The Rromani Connection website
A new theory on Romani history based on ongoing research into recorded and factual evidence is being prepared by Ronald Lee and other scholars, including Ian Hancock, Marcel Cortiade and Adrian Marsh. Using language studies, blood groupings, DNA tests and the factual evidence in the writings of the period by Firdausi and other scholars at the Ghaznavid court of Mahmud and later, the Persians, Armenians, Turks and Greeks, the theory suggests that a group of Indians numbering in the thousands were taken out of India by Mahmud Ghazni in the early 11th century and incorporated as ethnic units, along with their camp followers, wives and families, to form contingents of Indian troops to serve in the Ghaznavid Emirate in Khurasan as ghazis and in the bodyguard of Mahmud and his successors. The existence of such troops is well documented in contemporary histories of the Ghaznavids, as is their participation in the battles in Khurasan. The theory goes on to explain that in 1040, the Ghaznavid empire was overthrown by the Seljuks and that the Indian contingency, numbering around some 60,000, were either forced to fight for the Seljuks and spearhead their advance in their raids into Armenia, or fled to Armenia to escape them. In any event, the Indians ended up in Armenia and later, in the Seljuk Sultanate of Rûm. These proto-Romanies remained in Anatolia for two to three hundred years and during that time they abandoned their military way of life and took up a nomadic lifestyle based on artisan work, trading, animal dealing and entertainment. Gradually, small groups wandered westwards across the Bosporus to Constantinople and from there up into the Balkans to reach Central Europe by 1400, leaving local groups in all the regions they had passed through. Roma made their home in almost all countries of Europe where it has been, and still is, the failure of all of the governments of those countries to provide protection for Roma against persecution and massive discrimination by the police, local authorities and the local population that are the causes of the present conditions. Under the Geneva Convention on Refugees, this is tantamount to official persecution and allows Roma to seek refugee status in signatory countries. Little action is taken to prevent massive job discrimination in the workplace, housing and public sectors. In Romania and elsewhere, employment ads in the local papers are allowed to state: No Roma wanted or words to this effect. Roma are in effect living in a state of Apartheid in the New Democracies. In the Czech Republic signs appear in windows of discotheques, cinemas and restaurants stating: No dogs or Gypsies allowed! Now that Hungary, the Czech Republic, Slovakia and Poland are EU members and the other new democracies that have large Romani populations are in line for EU membership in the near future, it remains to be seen whether conditions will improve for the Roma, or will proposed improvements be endlessly delayed or even abandoned. If the evidence of the treatment of Roma in some of the long-established EU countries is any example, such as the deplorable refugee camps in Italy, the campsite problems in Britain, prejudice and actual persecution in Germany, Austria, France, Britain, Italy and elsewhere, the future of Sinti and Roma in Europe is not all that promising. The problem is not so much one of ethnic or national rights of Roma as minorities, where the present focus now lies, but of fundamental human rights as guaranteed under the United Nations Charter of Human Rights.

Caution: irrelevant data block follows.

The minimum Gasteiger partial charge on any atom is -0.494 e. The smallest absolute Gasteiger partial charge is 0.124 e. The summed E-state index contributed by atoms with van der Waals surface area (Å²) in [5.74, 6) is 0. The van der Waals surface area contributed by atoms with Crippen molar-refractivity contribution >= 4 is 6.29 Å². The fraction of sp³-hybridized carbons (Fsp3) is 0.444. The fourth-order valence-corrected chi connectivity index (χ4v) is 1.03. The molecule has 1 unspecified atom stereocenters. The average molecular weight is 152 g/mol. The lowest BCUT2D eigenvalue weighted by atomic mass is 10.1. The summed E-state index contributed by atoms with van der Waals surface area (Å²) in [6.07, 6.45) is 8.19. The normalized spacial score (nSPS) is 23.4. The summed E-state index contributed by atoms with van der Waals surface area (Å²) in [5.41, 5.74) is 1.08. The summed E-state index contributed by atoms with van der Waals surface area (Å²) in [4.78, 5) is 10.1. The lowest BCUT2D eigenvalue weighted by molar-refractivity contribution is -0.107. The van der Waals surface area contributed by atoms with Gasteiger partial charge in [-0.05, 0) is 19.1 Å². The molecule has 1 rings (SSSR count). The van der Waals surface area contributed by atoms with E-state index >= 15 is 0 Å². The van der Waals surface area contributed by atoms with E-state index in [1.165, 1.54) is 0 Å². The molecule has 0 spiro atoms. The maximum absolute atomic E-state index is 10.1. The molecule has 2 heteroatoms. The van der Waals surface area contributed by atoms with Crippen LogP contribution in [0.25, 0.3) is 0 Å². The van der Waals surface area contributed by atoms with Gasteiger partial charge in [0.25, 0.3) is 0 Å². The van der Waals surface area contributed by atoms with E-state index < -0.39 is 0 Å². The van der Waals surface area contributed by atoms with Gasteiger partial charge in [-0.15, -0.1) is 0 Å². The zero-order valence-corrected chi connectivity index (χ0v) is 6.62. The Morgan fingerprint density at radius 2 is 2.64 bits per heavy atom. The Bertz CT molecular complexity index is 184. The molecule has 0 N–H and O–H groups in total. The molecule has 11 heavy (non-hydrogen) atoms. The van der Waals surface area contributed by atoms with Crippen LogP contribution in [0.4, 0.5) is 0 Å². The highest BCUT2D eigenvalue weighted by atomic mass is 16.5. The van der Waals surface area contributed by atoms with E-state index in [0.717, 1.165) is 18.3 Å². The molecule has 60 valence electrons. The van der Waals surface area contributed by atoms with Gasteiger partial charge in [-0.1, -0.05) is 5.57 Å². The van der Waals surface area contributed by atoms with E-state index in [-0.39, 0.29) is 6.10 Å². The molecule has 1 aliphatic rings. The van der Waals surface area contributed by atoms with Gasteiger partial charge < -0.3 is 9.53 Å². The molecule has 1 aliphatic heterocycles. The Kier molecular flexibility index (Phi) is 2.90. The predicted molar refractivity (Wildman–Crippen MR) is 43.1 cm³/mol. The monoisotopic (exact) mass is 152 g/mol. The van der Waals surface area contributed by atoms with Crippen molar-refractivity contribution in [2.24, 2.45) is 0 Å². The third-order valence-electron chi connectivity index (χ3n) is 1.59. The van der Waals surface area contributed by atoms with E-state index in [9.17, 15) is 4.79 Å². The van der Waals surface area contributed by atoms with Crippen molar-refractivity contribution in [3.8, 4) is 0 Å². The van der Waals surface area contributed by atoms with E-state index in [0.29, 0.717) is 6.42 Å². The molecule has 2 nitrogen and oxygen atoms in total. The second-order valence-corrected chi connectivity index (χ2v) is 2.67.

Anecdote on Roma history and the army!
When Arp Arslan won at Manzikert battle (1071), the Byzantine emperor Roman IV Diogenes was found injured and muddy on the battle field. Nobody could recognise him among other soldiers but one Seljuk finally identified him. So Arp Arslan asked him: "If you were in my place and me in yours, what would you have done?" Roman: "I would probably have killed you" Arp Arslan (Arslan means "Lion"): "I will do worse, I will let you go". Arslan told Roman to bend down to the ground, then he put his foot on Roman's neck. After a moment Arslan told him to get up and sit at the table. He respected him for one week and let him go.
When Roman (escorted half the way) arrived in Constantinopolis, he found Andronikos on the throne and told him: "Ok, I will leave you in power, just leave me alive, I want to finish my life in a monastery." Adronikos accepted and swore he would not do him any harm, then told Roman to sign his abdication. After doing so, Andronikos gauged Roman's eyes out of his head, put meat-worms in the holes, bound him on a mule's back and sent him back through the desert of Anatolia. A few days before Roman's death, he recieved a letter (probably from Andronikos), telling him, "I didn't do any harm to you. On the contrary, I wanted to protect you from the views of this world because you are proeissed to heavenly visions".
Awake! for Morning in the Bowl of Night
Has flung the Stone that puts the Stars to Flight:
And Lo! the Hunter of the East has caught
The Sultan's Turret in a Noose of Light.
With me along some Strip of Herbage strown,
That just divides the desert from the sown,
Where name of Slave and Sultan scarce is known,
And Sultan Mahmud on his Throne.
Think, in this batter'd Caravanserai
Whose Doorways are alternate Night and Day,
How Sultan after Sultan with his Pomp
Abode his Hour or two, and went his way.
Up from Earth's Centre through the Seventh Gate
I rose, and on the Throne of Saturn sate,
And many Knots unraveled by the Road;
But not the Knot of Human Death and Fate.
Then to the rolling Heav'n itself I cried,
Asking, 'What Lamp had Destiny to guide
Her little Children stumbling in the Dark?'
And - 'A blind Understanding!' Heav'n replied.
One Moment in Annihilation's Waste,
One Moment, of the Well of Life to taste-
The Stars are setting and the Caravan
Starts for the Dawn of Nothing -
Oh, make haste!